- Associated Press - Sunday, March 5, 2017

NORMAN, Okla. (AP) - Standing a head shorter than most of the Fire Station No. 3 crew, firefighter Jennifer Schmidt nevertheless feels like she’s one of the guys.

Above all, Schmidt likes to be busy and she enjoys helping people. The high call volume at station No. 3 takes care of both.

Schmidt is the second female firefighter in Norman’s history and the first in decades to pass the challenging physical test and make it through the academy, The Norman Transcript (https://bit.ly/2lTnLdv ) reported.

“I didn’t apply to be the only female or to be singled out,” Schmidt said. “I love to help people. I know what it feels like to have the world crashing down around you.”

Ironically, Schmidt’s personal tragedy ignited her desire to become a firefighter.

“I first got interested in it in 2007,” Schmidt said. “I used to be a jockey. I went home for the holidays and we had a really bad house fire and lost everything - my dogs and everything.”

Schmidt said the firefighters who responded to her house fire were so genuine and caring, that they made a memorable difference in her life.

“It took a while to get over my fear of fire after that, but I wanted to be in a position to help people in their time of need,” she said.

As a female jockey in a field dominated by men, she knows what it’s like to be a minority in a physically challenging career.

“I anticipated there were going to be some challenges being female,” she said. “None of my family is in the fire department, so it was all new territory for me.”

But she wasn’t completely alone. The Oklahoma City Fire Department has several women firefighters, one of whom attends Schmidt’s church.

“I think she was the third in OKC,” Schmidt said. “She goes to my church and has been awesome in offering tips and suggestions.”

Schmidt graduated the academy Nov. 10. Her parents came from Ohio, bringing her young niece. Several church friends were there, as well.

“It’s huge that my parents were so supportive,” Schmidt said. “I wasn’t sure how they would feel about it when I told them I got the fire department job.”

Schmidt’s parents had been concerned when they learned she was going to be a jockey, a high-hazard physical job. Schmidt rode race horses for 15 years before deciding enough was enough.

“I walked away from some things I shouldn’t have been able to walk away from,” she said.

She was working for an ambulance service in Midwest City when a paramedic told her about the Norman job.

Norman Fire Chief Travis King said in the 21 years of his service with NFD, no female applicants have made it past the physical agility test, a precursor to the interview round for admittance into the academy. Standards are the same for all firefighters, regardless of gender.

“We have a baseline standard for our physical agility tests, and that’s based on a state standard,” King said. “You have to have a certain level of physical ability to get the job. That baseline test says you’re physically fit enough to get into the academy.”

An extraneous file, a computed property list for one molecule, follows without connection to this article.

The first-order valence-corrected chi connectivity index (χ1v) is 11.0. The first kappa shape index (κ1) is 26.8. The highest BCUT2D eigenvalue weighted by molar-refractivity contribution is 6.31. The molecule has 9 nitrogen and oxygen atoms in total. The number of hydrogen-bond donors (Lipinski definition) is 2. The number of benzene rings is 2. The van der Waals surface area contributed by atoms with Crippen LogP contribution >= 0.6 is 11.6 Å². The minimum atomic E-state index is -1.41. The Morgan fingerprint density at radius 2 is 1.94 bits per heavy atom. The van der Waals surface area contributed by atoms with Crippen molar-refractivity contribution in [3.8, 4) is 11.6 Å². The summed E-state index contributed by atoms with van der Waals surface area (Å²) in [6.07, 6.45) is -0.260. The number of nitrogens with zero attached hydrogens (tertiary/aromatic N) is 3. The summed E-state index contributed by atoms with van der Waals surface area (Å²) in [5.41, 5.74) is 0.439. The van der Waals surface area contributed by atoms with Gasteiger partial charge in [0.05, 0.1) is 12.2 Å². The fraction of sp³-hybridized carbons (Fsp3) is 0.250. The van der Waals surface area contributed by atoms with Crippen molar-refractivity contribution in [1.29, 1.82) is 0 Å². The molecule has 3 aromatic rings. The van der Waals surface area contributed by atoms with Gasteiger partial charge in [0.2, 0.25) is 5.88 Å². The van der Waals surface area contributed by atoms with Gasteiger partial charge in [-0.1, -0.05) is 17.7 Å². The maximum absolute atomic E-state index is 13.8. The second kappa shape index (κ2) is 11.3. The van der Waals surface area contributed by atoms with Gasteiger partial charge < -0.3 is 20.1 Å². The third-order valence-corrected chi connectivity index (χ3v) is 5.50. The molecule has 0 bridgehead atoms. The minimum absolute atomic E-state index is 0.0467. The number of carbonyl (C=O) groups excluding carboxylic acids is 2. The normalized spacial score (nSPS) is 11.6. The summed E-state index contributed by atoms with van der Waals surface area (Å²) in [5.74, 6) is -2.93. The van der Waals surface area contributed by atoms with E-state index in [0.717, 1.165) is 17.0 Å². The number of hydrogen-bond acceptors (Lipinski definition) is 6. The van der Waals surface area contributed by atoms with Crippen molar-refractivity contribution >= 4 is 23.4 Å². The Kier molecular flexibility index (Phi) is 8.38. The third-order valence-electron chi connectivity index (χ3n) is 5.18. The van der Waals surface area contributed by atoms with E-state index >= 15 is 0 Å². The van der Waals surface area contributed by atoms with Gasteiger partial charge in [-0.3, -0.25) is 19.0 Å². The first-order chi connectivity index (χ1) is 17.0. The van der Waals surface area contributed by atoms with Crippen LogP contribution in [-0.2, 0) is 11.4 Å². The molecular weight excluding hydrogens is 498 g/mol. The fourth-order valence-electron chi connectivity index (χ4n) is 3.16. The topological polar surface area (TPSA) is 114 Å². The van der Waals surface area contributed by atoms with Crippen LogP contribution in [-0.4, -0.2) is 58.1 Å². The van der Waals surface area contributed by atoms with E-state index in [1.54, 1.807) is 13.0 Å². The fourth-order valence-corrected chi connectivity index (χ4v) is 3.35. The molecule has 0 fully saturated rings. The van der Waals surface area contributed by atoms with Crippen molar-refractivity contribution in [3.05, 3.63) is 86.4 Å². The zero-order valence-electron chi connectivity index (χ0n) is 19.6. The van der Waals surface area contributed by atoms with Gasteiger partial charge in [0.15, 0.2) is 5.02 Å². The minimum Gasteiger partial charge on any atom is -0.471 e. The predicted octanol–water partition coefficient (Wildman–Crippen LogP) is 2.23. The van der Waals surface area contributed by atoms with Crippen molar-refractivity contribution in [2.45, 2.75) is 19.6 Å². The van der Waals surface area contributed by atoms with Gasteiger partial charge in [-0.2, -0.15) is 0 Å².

King said Schmidt has great endurance.

“We need people with endurance, and we need people who are strong in areas; that’s what makes a team,” he said.

Elvis, the 150-plus pound fire department dummy, was one of the biggest obstacles Schmidt faced during her physical test.

“When I went down for the show-and-tell day, I wasn’t worried about anything except picking up Elvis,” she said.

Picking Elvis up is a requirement to qualify. Using her wits, Schmidt figured out how to leverage the dummy onto her back and lift him.

Now, Schmidt is just one of the guys at Fire Station No. 3.

“It’s awesome,” she said. “I absolutely love it. I’m so happy I’m in the position I am. All the guys have been great, as far as teaching me and letting me learn. It’s been a wonderful experience. It’s like having a family here in Oklahoma.”

Working 24-hour shifts the team gets close.

“We joke around and tease each other and have a good time,” she said. “My cooking is definitely getting better.”

Working at busy Station No. 3 has been a boon, in her opinion.

“I’ve gotten to see and do quite a bit there,” Schmidt said. “I really enjoy that station. We’ve had grass fires and residential fires and car wrecks.”

Her medical training is a plus for the team, King said. In 2016, NFD received more than 17,000 total calls, and about 67 percent of those were medical-related.

During her short tenure, Schmidt helped fight the fire at the old Falls Elementary School.

“I got to see and do so much stuff,” she said. “We were there all night long. I was exhausted on Sunday. I was wore out, but I learned a lot that night.”

She fought a grassfire on Cedar Lane Road.

“We were the first ones on the scene,” Schmidt said. “I was with my captain on the brush rig, and we just jumped right in.”

The learning has been intense, but she had an inner peace fighting those fires.

“I felt like I was finally on the path that God intended for me,” she said.

___

Information from: The Norman Transcript, https://www.normantranscript.com

Copyright © 2018 The Washington Times, LLC.

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